Crosslink bond scission called devulcanization changes the vulcanizates back to its original form, while the main chain scission creates shorter molecular chains causing a deterioration of mechanical properties.
“For both good processability and mechanical properties of the RR, an ideal reclaiming process would be needed to selectively break the crosslink bonds, but leave the main chains intact,” Dr Debnath explained.
However, none of the present reclaiming methods can achieve this goal. Supercritical carbon dioxide (sCO2) with superior mass transferability has been introduced to reclaim vulcanized rubber to a high degree.
Some researchers have obtained a 90 per cent sol fraction (mass fraction of the dissolved or dispersed material resulting from a network-forming polymerization or crosslinking process). They achieved this by sulfurcured isoprene rubber (IR).
Some researchers had done reclamation of sulphur-vulcanized rubber using oil, water vapour and aryl disulfide (diphenyl disulfide (DD) as the reclaiming agent at 180 degree Celsius temperature and 230-260 psi for 3 – 4 hours.
Recently, the twin-screw extruder was introduced as processing equipment that has ensured that the reclaiming process is safer. It offers continuous operation and is environment-friendly.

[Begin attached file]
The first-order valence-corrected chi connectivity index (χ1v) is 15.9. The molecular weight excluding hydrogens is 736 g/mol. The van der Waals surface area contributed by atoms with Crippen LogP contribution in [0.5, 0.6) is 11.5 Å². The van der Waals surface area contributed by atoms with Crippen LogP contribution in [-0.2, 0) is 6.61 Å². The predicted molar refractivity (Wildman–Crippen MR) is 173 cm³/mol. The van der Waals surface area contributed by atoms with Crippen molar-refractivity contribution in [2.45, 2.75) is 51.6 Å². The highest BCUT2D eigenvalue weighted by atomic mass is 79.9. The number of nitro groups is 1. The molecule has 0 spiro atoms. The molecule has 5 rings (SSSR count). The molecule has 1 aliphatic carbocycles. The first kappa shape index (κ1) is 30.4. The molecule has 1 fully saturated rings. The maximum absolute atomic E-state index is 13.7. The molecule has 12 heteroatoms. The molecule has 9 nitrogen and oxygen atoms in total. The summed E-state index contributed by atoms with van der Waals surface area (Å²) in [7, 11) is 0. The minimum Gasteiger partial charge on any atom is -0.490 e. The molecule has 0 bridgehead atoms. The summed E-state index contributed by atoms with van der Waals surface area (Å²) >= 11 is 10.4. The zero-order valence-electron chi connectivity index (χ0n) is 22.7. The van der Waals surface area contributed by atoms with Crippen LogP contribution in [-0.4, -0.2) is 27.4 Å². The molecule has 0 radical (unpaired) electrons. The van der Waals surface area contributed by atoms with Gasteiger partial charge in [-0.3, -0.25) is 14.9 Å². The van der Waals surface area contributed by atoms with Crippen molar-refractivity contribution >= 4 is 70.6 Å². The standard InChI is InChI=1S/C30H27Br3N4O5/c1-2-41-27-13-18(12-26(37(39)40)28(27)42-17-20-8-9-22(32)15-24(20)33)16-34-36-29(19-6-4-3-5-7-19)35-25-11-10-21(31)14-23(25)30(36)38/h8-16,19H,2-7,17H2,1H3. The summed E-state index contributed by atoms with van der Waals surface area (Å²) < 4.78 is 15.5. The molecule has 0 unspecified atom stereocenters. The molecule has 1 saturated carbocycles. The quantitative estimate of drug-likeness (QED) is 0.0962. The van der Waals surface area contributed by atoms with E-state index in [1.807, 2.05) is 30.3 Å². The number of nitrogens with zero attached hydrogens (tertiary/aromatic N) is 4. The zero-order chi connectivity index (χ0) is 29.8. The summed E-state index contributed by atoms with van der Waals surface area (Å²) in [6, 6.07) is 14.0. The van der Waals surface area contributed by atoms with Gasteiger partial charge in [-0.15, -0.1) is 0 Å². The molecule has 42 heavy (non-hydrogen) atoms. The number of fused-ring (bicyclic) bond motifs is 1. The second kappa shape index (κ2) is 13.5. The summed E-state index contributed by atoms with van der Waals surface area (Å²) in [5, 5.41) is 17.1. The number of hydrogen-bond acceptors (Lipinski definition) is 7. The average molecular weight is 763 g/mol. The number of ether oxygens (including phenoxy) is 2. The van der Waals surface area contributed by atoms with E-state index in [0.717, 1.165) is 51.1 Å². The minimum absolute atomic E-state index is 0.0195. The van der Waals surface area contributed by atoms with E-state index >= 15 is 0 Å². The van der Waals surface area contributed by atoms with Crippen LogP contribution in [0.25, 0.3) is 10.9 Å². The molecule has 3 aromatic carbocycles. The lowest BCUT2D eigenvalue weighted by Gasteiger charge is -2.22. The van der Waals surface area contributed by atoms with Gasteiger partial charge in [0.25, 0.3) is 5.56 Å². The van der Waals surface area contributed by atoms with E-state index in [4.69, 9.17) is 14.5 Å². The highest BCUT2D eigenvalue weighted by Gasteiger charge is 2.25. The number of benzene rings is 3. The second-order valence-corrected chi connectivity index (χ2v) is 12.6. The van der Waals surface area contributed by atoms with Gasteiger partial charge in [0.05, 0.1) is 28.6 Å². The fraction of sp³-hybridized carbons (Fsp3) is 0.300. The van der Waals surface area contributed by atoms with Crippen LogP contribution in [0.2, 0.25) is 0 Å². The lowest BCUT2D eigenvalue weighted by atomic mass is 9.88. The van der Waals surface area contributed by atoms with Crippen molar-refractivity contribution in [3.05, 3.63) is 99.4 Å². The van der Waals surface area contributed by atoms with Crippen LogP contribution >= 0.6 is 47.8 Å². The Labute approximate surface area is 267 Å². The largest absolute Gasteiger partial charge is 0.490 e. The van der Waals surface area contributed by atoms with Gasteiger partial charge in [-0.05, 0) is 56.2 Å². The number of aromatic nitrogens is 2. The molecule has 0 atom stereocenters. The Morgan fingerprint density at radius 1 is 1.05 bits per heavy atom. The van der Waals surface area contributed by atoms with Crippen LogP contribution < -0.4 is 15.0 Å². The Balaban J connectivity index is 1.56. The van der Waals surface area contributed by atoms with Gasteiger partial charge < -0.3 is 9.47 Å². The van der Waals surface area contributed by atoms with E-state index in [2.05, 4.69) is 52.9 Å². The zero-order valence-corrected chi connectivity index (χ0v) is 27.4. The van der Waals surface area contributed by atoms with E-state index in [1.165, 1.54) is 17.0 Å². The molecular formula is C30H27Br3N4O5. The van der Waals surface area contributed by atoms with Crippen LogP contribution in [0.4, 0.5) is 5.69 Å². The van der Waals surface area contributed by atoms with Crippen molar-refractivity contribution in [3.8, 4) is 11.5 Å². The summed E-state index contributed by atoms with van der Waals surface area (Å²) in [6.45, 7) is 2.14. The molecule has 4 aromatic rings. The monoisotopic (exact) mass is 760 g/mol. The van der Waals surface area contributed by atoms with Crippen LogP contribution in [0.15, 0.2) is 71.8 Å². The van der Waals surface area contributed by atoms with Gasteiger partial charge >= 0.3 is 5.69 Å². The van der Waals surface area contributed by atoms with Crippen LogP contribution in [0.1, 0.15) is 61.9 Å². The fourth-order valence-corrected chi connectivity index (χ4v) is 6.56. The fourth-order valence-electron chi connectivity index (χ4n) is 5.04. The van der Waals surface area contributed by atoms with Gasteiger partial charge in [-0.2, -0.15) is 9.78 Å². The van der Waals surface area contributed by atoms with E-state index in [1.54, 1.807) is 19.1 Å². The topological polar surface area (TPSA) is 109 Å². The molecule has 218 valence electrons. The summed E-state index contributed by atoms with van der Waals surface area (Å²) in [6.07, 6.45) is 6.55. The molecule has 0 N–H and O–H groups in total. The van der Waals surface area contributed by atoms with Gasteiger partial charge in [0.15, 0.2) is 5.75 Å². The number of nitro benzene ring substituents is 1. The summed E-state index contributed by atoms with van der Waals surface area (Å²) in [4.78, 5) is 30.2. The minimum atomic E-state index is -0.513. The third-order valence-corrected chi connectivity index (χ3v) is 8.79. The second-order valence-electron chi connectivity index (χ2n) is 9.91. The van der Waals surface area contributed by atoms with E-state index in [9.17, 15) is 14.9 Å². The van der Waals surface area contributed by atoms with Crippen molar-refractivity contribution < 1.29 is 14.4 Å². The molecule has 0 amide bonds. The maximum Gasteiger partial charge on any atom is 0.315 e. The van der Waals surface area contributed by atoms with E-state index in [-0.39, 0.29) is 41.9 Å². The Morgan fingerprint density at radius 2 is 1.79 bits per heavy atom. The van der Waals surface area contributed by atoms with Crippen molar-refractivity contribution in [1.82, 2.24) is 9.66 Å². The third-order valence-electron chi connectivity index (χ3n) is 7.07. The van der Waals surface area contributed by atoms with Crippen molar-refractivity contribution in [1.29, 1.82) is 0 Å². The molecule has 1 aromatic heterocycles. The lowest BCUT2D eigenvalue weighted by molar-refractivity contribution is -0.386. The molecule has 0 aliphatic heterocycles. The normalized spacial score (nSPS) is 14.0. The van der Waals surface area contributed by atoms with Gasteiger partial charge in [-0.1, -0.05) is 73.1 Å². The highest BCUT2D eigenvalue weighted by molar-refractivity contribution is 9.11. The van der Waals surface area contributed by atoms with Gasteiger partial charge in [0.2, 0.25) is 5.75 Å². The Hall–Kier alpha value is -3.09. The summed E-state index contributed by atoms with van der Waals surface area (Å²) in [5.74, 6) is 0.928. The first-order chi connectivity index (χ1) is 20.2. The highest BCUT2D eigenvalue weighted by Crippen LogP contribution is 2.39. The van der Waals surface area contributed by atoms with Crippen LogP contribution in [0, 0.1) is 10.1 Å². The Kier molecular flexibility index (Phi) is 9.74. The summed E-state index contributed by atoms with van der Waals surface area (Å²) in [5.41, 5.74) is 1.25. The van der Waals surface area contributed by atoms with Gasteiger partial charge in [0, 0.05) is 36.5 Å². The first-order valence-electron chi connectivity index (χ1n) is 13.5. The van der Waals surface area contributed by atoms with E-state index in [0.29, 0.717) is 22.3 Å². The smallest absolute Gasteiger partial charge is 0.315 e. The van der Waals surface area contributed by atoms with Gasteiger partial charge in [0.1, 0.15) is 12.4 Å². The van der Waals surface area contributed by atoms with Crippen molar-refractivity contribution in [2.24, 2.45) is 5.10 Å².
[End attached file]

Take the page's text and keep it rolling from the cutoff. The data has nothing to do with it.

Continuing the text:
Elaborating on his current research in mechanochemically reclaimed ground rubber tyre and its re-vulcanisation in combination with SBR, Dr Debnath said that in mechanical reclaiming of GRT, an open two-roll mixing mill was used at various concentrations of reclaiming agents at various milling times.
The extent of reclaiming was monitored by the measurement of percentages of sol and gel content, Mooney viscosity, inherent viscosity of sol rubber, swelling ratios and RR’s crosslink density.
After reclaiming by these milling procedures, small pieces of approximately 0.2 gram of samples were extracted and these were placed in 20 ml toluene for five days at room temperature for sol-gel determination.
The gel was then filtered, washed with toluene and dried in a hot air oven at 100 degree Celsius for 24 to 48 hours at constant weight. The swelling ratio was determined with about 0.2 g of reclaim. The sample was immersed in 20 ml pure toluene at room temperature for five days to allow the swelling to reach diffusion equilibrium.
At the end of this period, the test piece was taken out and the adhered liquid was rapidly removed by blotting paper. The sample was dried in vacuum to constant weight and the dry weight was taken.
Since the evaporation time of the solvent from the small-sized particle was critical, as it was directly dependent on its shape and size, it was assumed that the ground particles had the same crosslink density as in the sheet form.
It was found that the highest sol content was obtained at 50 minute milling while the maximum increase was observed up to 20 minute milling then the increasing trend had become slow. During milling, the vulcanized rubber sample had undergone tremendous mechanical shearing, resulting in random polymer chain breakdown.